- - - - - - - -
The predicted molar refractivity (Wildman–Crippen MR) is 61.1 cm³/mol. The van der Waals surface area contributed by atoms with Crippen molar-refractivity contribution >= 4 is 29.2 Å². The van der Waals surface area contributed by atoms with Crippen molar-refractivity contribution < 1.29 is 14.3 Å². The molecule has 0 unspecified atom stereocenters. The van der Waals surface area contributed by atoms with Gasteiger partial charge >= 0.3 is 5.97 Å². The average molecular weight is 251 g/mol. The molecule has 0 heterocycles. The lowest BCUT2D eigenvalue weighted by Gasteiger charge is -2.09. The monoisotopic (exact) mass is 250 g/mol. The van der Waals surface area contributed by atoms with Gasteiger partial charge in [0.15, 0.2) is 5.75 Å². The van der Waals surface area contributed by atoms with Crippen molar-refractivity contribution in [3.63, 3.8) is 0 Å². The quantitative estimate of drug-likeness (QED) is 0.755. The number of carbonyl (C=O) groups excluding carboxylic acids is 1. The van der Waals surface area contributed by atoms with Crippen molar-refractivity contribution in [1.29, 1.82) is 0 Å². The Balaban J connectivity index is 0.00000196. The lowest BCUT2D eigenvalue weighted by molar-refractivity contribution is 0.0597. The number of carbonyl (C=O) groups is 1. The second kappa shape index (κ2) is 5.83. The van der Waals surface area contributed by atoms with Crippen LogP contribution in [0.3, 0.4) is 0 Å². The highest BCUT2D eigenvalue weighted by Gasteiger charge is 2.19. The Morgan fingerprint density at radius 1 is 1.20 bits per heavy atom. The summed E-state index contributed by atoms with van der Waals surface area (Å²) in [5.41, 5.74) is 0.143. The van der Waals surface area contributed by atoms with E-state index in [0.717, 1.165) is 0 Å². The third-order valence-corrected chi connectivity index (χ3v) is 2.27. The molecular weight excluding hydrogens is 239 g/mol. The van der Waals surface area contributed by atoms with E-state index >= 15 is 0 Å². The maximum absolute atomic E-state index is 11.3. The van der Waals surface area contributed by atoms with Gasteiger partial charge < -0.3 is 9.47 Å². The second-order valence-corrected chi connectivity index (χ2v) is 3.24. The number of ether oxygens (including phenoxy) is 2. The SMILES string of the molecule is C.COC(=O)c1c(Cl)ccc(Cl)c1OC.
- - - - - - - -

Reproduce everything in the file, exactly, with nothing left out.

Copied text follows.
The predicted molar refractivity (Wildman–Crippen MR) is 61.1 cm³/mol. The van der Waals surface area contributed by atoms with Crippen molar-refractivity contribution >= 4 is 29.2 Å². The van der Waals surface area contributed by atoms with Crippen molar-refractivity contribution < 1.29 is 14.3 Å². The molecule has 0 unspecified atom stereocenters. The van der Waals surface area contributed by atoms with Gasteiger partial charge >= 0.3 is 5.97 Å². The average molecular weight is 251 g/mol. The molecule has 0 heterocycles. The lowest BCUT2D eigenvalue weighted by Gasteiger charge is -2.09. The monoisotopic (exact) mass is 250 g/mol. The van der Waals surface area contributed by atoms with Gasteiger partial charge in [0.15, 0.2) is 5.75 Å². The van der Waals surface area contributed by atoms with Crippen molar-refractivity contribution in [3.63, 3.8) is 0 Å². The quantitative estimate of drug-likeness (QED) is 0.755. The number of carbonyl (C=O) groups excluding carboxylic acids is 1. The van der Waals surface area contributed by atoms with Crippen molar-refractivity contribution in [1.29, 1.82) is 0 Å². The Balaban J connectivity index is 0.00000196. The lowest BCUT2D eigenvalue weighted by molar-refractivity contribution is 0.0597. The number of carbonyl (C=O) groups is 1. The second kappa shape index (κ2) is 5.83. The van der Waals surface area contributed by atoms with Crippen LogP contribution in [0.3, 0.4) is 0 Å². The highest BCUT2D eigenvalue weighted by Gasteiger charge is 2.19. The Morgan fingerprint density at radius 1 is 1.20 bits per heavy atom. The summed E-state index contributed by atoms with van der Waals surface area (Å²) in [5.41, 5.74) is 0.143. The van der Waals surface area contributed by atoms with E-state index in [0.717, 1.165) is 0 Å². The third-order valence-corrected chi connectivity index (χ3v) is 2.27. The molecular weight excluding hydrogens is 239 g/mol. The van der Waals surface area contributed by atoms with E-state index >= 15 is 0 Å². The maximum absolute atomic E-state index is 11.3. The van der Waals surface area contributed by atoms with Gasteiger partial charge < -0.3 is 9.47 Å². The second-order valence-corrected chi connectivity index (χ2v) is 3.24. The number of ether oxygens (including phenoxy) is 2. The SMILES string of the molecule is C.COC(=O)c1c(Cl)ccc(Cl)c1OC.